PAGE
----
PLANO, Texas (12/28/09)--Share growth of 10.4% and loan growth of 2.7% in 2009 have left credit unions flush with cash during a period of extremely low investment yields. In the absence of loan demand, what options do credit unions have for excess funds? Three divergent strategies have emerged, said Andy Swoger, senior investment officer with Southwest Corporate CU Investment Services in Plano, Texas:
* Leave cash liquid and wait for increasing rates; * Increase holdings of agency callable and mortgage-backed securities (MBS) bonds; and * Increase short-term laddering into bank certificates of deposit (CD) portfolios and corporate certificates.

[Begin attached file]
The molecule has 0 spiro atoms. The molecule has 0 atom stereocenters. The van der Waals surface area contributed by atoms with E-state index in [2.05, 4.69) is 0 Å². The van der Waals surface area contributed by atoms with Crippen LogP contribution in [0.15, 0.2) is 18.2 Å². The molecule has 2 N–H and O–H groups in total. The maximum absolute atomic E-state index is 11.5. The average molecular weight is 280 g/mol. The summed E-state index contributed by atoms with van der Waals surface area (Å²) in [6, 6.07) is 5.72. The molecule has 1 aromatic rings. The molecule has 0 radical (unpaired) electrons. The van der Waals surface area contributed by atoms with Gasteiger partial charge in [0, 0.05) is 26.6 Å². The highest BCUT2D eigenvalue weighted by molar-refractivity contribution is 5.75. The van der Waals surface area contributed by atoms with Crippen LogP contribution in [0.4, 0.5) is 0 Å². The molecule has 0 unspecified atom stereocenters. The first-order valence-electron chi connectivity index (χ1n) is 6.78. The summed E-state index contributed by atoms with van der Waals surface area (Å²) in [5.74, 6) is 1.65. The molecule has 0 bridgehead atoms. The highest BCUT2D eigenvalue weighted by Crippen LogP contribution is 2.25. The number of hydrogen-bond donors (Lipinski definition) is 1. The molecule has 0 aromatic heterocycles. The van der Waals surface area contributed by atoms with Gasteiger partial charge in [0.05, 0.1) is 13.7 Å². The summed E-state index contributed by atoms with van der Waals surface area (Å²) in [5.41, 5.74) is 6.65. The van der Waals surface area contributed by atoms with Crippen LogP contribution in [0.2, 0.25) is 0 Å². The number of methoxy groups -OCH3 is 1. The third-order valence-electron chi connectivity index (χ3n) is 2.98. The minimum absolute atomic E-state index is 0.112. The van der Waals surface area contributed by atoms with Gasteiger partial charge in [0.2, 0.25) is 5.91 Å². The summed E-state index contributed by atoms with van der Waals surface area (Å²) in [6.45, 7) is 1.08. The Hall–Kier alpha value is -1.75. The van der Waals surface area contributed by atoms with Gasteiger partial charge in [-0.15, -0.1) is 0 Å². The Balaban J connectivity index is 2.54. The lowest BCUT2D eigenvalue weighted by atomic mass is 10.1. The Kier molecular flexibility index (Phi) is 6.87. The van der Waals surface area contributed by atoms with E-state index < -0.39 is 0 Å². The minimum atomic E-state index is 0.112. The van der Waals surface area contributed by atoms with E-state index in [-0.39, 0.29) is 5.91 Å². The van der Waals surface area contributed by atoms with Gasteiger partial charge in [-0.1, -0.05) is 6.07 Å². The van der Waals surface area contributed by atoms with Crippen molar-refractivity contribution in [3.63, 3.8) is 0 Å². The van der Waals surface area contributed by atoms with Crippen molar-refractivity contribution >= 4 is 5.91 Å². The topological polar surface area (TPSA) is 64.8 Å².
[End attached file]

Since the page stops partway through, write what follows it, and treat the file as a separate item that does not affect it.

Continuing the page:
Credit union cash and equivalents rose 32.8% over the same period in 2008, according to third-quarter National Credit Union Administration (NCUA) data. “The increase suggests many credit union portfolio managers are reluctant to allocate excess funds in the current low rate environment,” Swoger said. “Unfortunately, unallocated funds coupled with low interest rates are driving down investment yields.” NCUA data also indicate total investments for the third quarter increased 25.5% over third quarter 2008. Credit union investment portfolios experienced significant growth in every category, with agency MBS ($12.6 billion), agency bullets/callables ($12.2 billion), bank CDs ($9.8 billion), collateralized mortgage obligations ($6 billion), and corporate certificates ($3.3 billion) leading the way. As of early December, bank CD rates “were relatively high compared with agency bullets and corporate certificates,” Swoger said. “As CD portfolios have grown, many credit unions dissatisfied with CD yield are looking to agency step-ups and shorter average life MBS alternatives. "In my experience, bank CDs traditionally provide more value in a declining rate environment due to less efficient pricing methods (lag), but those inefficiencies are also present when rates turn around,” he continued. “In a rising rate environment, agency securities and MBS provide strong relative value due to constant re-pricing.” Heading into 2010, Swoger anticipates that credit unions will continue to grow and diversify into agency markets, based on the large shift experienced into these investment vehicles in 2009. “Credit unions are becoming increasingly comfortable investing in agency securities. Generating earnings is more difficult than in the past, and in a cash-rich environment, evaluating other investment options may be a good idea,” he said. “The agency market provides credit unions the ability to put larger amounts of cash to work with relative ease.” As the yield curve steepened during 2009, portfolio managers began extending out investment maturities, Swoger said. Investments with maturities less than one year grew during the first half of 2009, but the trend reversed in the third quarter. Investments with terms of fewer than one year decreased, and investments with one-to-three-year terms experienced growth. “The Federal Reserve has stated that the depressed economy and slow recovery may require the Federal Open Market Committee to keep rates low for an extended period,” Swoger said. “I think credit unions now realize that in order to pick up yield, they have to move a little further out on the curve.” Portfolio managers should always carefully weigh the high cost of keeping funds liquid versus the impact of interest rate risk on the investment portfolio, and more important, on the total balance sheet, Swoger said. A valuable exercise when analyzing this dilemma is to calculate how much rates would have to rise for a credit union to break even on holding short-term funds yielding less than 50 basis points, he said. Retaining excess cash flow in overnight cash accounts yielding 15 to 25 basis points while waiting for rates to rise may not be the best alternative, especially for credit unions suffering from slow loan growth, he added. With economic pundits forecasting low rates for the next six months and slow-rising rates the remainder of 2010, extending duration may be warranted, Swoger said.